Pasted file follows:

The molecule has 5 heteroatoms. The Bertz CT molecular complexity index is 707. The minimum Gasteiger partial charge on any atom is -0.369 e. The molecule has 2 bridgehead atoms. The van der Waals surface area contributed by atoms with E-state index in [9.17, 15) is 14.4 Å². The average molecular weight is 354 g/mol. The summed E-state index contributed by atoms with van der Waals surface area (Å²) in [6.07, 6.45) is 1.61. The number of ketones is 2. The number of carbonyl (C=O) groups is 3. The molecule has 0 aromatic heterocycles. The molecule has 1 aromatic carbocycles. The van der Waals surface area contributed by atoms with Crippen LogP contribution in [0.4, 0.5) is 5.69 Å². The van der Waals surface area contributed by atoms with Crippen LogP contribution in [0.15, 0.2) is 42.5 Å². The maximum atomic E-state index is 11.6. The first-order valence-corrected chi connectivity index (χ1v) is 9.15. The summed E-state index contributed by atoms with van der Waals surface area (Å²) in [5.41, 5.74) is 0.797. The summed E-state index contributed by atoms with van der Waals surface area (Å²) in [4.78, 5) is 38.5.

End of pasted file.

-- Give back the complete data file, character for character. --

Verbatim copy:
The molecule has 5 heteroatoms. The Bertz CT molecular complexity index is 707. The minimum Gasteiger partial charge on any atom is -0.369 e. The molecule has 2 bridgehead atoms. The van der Waals surface area contributed by atoms with E-state index in [9.17, 15) is 14.4 Å². The average molecular weight is 354 g/mol. The summed E-state index contributed by atoms with van der Waals surface area (Å²) in [6.07, 6.45) is 1.61. The number of ketones is 2. The number of carbonyl (C=O) groups is 3. The molecule has 0 aromatic heterocycles. The molecule has 1 aromatic carbocycles. The van der Waals surface area contributed by atoms with Crippen LogP contribution in [0.4, 0.5) is 5.69 Å². The van der Waals surface area contributed by atoms with Crippen LogP contribution in [0.15, 0.2) is 42.5 Å². The maximum atomic E-state index is 11.6. The first-order valence-corrected chi connectivity index (χ1v) is 9.15. The summed E-state index contributed by atoms with van der Waals surface area (Å²) in [5.41, 5.74) is 0.797. The summed E-state index contributed by atoms with van der Waals surface area (Å²) in [4.78, 5) is 38.5.